Small

There’s something about passing by the Maaī Mahiū Catholic church which is the smallest church in Kenya and most likely Africa. Kneeling on the pews as you say a prayer brings out something awe-inspiring from within the depths of your soul. It also brings back old times memories when that old time religion was good enough for us. Also the place has washrooms so if what happened to me on the drive happens to you 😂 you can download here👇


http://thechroniclesofnyarkaheti.com/2022/01/02/the-drive/
First of all I’d like to let you know that going to Church school was not an option but the only option. Born and raised by staunch Presbyterians the only way you’d escape going to church was if you fell sick which was a rare occasion.
So on Sunday morning, ‘ruoro rwatema’ all roads lead to Sunday school. Upon arrival we’d sometimes find that we were the first to arrive and that the church was not yet open. Fun fact is that the post outside the back door also served as a key safe and we’d lift one of us to grab the it and open the church door. Sometimes though the key was nowhere to be found and we’d go round the church premise hitting on the windows to find out if one was not closed. Lady luck would often smile on us and we’d find one open and one of us would enter through the window and open the vestry door. All of us would rush inside grabbing various instruments from the ndarama to the manyanga and the kayamba. Yeah those days manyanga was a musical instrument and not a matatu or a girl. If you don’t know these music instruments you may need to grab a copy of George Senoga Zake’s, ‘musical instruments of Kenya.’ There you’ll find the likes of Kimeng’eng, Wandīndī, Bul, Obokano, Obukhana, Coro, Bum Bum and Bum Bum Vumi among others.
So once settled it was everyone with their instrument making all sorts of noises in an attempt to make a musical note. This noisy charade would go on until the Sunday school teacher appeared. The good thing with Sunday school teachers is that they were warm and smiley as they tried to mold our young hearts in the way of the cross. They’d ask us to sit close together, ask one of us to lead in a word of prayer and the class would commence in various songs and choruses e.g wenda wendo wa Jīsu ti wa magoto yaani if you want the love of Christ, its not the love of banana stalks, take those banana stalks to the market, they’ll buy for you. What a rude way to start the class. Then there was this one of Caitani wa Airitu niarangwo, yaani step on the devil of girls. Imagine those days braiding hair was considered a sin brought about by the devil maddening you with beauty. I can imagine the same song being sang today and what would be considered a sin. It would go kīndu like this, ‘niagūrūkitie airītu na fare, kurīa and then niagūrūkitie anake na fare gūtūma.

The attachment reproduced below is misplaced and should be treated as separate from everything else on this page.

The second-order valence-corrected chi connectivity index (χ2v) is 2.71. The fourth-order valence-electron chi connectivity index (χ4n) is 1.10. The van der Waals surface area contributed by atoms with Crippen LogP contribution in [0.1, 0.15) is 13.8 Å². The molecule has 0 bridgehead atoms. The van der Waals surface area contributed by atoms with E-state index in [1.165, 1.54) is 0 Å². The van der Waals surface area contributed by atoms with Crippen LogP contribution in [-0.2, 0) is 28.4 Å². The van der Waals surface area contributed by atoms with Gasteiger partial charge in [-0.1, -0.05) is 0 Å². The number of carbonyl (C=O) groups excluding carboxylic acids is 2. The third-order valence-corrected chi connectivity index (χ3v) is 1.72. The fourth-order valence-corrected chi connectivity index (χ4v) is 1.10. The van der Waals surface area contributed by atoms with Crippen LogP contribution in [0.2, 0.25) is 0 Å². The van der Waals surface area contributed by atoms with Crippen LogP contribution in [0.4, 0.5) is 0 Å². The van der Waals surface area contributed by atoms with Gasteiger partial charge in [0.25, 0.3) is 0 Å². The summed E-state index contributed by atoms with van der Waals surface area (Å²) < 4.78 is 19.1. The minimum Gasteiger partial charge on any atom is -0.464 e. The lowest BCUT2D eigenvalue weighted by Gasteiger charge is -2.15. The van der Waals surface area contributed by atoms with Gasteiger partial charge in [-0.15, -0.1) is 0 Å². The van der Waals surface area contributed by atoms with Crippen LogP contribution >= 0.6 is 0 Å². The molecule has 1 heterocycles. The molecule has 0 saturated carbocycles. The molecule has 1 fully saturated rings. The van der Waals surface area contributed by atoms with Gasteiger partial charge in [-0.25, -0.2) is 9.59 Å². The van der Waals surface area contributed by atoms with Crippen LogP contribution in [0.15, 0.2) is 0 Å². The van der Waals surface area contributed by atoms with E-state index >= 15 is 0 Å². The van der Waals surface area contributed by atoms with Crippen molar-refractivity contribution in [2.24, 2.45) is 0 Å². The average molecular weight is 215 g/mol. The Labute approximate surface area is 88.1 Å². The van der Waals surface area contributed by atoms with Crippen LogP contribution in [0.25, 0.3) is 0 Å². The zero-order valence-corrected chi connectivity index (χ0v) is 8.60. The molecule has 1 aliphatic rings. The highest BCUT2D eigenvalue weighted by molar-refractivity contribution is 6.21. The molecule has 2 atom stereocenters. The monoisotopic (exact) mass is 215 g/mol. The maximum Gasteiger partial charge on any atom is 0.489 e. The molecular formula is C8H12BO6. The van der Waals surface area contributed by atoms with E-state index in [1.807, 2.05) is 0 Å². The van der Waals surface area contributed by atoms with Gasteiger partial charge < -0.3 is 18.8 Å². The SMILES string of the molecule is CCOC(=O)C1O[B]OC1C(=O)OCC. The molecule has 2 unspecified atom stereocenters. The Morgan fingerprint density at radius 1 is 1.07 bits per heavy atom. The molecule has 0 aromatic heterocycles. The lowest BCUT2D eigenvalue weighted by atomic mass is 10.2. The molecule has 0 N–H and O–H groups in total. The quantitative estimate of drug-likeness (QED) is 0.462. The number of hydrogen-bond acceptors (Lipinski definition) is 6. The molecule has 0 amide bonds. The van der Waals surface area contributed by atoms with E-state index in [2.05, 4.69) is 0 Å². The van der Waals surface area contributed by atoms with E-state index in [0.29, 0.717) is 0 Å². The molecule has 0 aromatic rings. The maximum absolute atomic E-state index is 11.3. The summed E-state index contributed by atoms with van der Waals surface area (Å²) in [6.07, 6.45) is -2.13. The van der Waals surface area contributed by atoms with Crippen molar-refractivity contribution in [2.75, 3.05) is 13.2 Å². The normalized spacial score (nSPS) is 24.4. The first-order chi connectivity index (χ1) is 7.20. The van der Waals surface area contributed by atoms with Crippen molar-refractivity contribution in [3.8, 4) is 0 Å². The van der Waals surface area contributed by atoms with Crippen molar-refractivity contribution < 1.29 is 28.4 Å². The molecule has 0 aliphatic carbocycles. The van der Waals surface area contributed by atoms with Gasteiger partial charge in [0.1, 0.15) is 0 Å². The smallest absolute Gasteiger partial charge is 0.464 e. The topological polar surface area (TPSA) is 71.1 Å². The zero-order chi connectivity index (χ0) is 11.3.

Besides those crazy songs there were deep songs like, ‘Kuna chemi chemi kwake kuna chemi chemi x2, ile ya uzima kwake ile ya uzima x2, ile ya uzima ni Bwana Mwokozi. Then of course there were the silly songs like, ‘dry bones these these these are to hear the word of God.’ We’d make all sorts of faces as we showcased the various bones, the leg bones, the thigh bones, the hip bone and so on. It was a stress free life.
Songs would be followed by various scriptural admonishings, rebukes and encouragements from the various teachers and then we’d conclude by reciting memory verses and end with a word of prayer. Once outside it was a marathon to hit the bell to inform the adults that it was time for the adult class. It was also magical to watch the procession of the elders and sometimes the parish reverend adorned in his priestly cloak as they debued the service with, “he nyūmba njeega thīini wa andū na ndīari njega oo mbere, yaani there is a good house inside people which was not good before.’
Sometimes we’d get Patcos from our brigadier Sunday school teacher may his soul rest in eternal peace. It was magical and our souls were extremely nourished. Kudos to all Sunday school teachers and thanks to small beginnings. As the good book says, ‘do not despise humble/small beginnings.’